Vice Provost for Teaching & Learning
Michael Keller, vice provost for University Libraries and the University Press, will serve as interim vice provost of teaching and learning.
Image credit: L.A. Cicero
Vice Provost for Teaching and Learning John Mitchell will be stepping down at the end of winter quarter after two three-year terms leading the office. Vice Provost for University Libraries and the University Press Michael Keller will serve as interim vice provost for teaching and learning, overseeing the office that provides both public online courses and teaching resources for the Stanford community starting April 1, 2018, Provost Persis Drell announced.
Mitchell, who created Stanford’s first mass online learning program in 2012, will remain engaged with VPTL as a special adviser to the provost for digital strategy.
“We are extremely grateful to John for guiding the development of our online learning platforms, extending Stanford’s reach around the globe,” Drell said. “We are proud of Stanford’s leadership in a movement that is emblematic of our ideals and values for outreach, sharing knowledge with more than 7 million people who have been able to experience our courses. I thank him for his service, for all that we have learned through digital advances, and for remaining engaged as we continue to improve pedagogy and to innovate the tools for digital learning support that can help support pedagogy at Stanford and around the world.”
As university librarian for the past 25 years, Keller has long been engaged in developing technology for teaching support, including introducing the Coursework platform in 2004. Keller will continue the ongoing work of VPTL as interim vice provost. Working with Sheri Sheppard as senior faculty adviser, he also will begin evaluating new strategies to support pedagogy that are emerging through the long-range planning process.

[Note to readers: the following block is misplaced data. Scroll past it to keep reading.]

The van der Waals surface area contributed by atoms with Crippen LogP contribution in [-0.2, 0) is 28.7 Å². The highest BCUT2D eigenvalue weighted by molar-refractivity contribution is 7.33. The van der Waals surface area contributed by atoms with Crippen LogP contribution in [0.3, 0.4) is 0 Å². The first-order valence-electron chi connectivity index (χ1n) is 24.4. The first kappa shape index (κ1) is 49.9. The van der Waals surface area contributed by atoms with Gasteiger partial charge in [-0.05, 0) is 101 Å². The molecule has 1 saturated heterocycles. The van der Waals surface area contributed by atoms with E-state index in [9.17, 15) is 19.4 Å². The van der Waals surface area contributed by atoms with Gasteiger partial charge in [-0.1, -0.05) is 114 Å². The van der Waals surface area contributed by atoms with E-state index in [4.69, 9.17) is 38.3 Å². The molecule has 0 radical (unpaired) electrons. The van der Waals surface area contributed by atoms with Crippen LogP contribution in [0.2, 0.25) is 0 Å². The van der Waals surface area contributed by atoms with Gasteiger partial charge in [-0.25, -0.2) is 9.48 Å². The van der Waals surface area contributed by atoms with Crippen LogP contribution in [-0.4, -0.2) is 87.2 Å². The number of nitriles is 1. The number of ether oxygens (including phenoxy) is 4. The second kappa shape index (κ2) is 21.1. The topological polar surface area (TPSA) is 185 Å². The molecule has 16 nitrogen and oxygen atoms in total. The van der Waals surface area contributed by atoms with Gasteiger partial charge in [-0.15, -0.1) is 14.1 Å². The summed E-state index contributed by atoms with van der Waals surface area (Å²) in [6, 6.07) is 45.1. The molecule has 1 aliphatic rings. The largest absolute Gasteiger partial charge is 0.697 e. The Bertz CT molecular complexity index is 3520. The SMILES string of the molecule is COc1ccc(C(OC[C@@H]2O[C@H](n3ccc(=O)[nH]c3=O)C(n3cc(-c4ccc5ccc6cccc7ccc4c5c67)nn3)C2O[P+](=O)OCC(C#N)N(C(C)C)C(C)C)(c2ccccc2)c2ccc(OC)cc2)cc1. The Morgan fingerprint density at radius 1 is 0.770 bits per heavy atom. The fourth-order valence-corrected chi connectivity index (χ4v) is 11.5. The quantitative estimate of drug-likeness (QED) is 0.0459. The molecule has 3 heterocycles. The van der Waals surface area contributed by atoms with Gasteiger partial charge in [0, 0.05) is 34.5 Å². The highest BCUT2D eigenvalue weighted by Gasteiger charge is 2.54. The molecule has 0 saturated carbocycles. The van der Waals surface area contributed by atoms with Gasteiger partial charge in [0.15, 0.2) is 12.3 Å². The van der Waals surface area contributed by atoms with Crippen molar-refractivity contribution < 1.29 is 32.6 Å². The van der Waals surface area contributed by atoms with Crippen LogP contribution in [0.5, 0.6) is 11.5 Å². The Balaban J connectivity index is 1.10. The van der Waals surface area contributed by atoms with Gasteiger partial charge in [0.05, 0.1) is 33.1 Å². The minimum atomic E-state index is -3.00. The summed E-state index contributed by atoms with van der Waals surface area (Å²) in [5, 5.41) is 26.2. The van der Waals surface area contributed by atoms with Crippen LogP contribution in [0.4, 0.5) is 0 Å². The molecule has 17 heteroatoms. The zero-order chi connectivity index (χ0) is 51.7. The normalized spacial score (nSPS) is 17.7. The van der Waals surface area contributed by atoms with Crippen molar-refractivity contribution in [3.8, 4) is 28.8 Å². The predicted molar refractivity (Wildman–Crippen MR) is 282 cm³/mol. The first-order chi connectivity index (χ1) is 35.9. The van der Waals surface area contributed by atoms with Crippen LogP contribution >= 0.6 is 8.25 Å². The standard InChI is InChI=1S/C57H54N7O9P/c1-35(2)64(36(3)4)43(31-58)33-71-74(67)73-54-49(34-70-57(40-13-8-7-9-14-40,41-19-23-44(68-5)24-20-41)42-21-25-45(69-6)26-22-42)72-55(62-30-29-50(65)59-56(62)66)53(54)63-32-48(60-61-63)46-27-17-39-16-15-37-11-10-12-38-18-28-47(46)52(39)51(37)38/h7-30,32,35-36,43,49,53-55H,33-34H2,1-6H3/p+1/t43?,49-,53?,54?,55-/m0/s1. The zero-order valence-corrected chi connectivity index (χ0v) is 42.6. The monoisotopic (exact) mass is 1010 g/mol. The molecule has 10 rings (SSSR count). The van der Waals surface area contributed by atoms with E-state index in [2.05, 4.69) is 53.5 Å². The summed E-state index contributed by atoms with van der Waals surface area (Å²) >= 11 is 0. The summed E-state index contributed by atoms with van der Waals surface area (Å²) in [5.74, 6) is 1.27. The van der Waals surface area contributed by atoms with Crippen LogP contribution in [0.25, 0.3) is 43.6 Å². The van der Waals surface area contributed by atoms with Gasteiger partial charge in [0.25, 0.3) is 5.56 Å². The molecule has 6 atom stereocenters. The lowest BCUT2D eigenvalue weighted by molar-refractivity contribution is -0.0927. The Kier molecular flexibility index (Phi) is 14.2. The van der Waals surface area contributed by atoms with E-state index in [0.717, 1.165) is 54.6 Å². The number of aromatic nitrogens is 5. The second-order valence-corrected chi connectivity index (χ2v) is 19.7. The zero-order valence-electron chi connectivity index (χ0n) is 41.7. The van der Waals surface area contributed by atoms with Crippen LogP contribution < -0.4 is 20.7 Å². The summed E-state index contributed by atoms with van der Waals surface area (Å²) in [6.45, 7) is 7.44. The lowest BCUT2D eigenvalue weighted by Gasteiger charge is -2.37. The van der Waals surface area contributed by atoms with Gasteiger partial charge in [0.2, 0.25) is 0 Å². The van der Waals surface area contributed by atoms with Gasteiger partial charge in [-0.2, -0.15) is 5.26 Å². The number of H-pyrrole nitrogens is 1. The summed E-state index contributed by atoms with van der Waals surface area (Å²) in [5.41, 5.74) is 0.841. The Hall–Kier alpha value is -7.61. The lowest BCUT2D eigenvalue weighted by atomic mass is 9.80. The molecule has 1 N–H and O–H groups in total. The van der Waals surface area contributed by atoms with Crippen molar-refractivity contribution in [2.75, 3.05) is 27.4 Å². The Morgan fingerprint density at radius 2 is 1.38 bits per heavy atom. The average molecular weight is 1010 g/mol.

“We have learned much in the last six years and the landscape has changed considerably,” Drell said. “Mike will continue the important work of VPTL as we also take some time to embrace the incredible focus on teaching and learning ideas in the LRP [Long-Range Planning process), and how we can best support departments and schools to be optimal learning organizations.”
In the spring quarter, after the Long-Range Plan objectives are in place, the provost plans to appoint a faculty committee to make recommendations about optimal ways to support Stanford’s educational mission of teaching and learning into the future.
The office of the Vice Provost for Online Learning was created in 2012. In 2014 it became the broader Vice Provost for Teaching and Learning office, incorporating some teaching support units from the Vice Provost for Undergraduate Education and Stanford University Libraries.
Since its inception, the VPTL team has worked with more than 500 faculty members and instructors, creating over 1,000 online projects for campus or public audiences. It has transitioned faculty and students to a new university-wide course evaluation system and a new learning management system. It initiated the Year of Learning in 2016-17 to envision the future of teaching and learning at Stanford and beyond, and many of those concepts are now being reviewed under the Long-Range Planning effort.
Mitchell is the Mary and Gordon Crary Family Professor in the School of Engineering, professor of computer science, and (by courtesy) professor of electrical engineering and of education. His past research has focused on computer security, developing analysis methods and improving network protocol security, authorization and access control, web security, and privacy.
Mitchell’s first research project in online learning started in 2009, when he and six undergraduate students built Stanford CourseWare, an innovative platform that expanded to support interactive video and discussion. CourseWare served as the foundation for initial flipped classroom experiments at Stanford and helped inspire the first massive open online courses (MOOCs) from Stanford.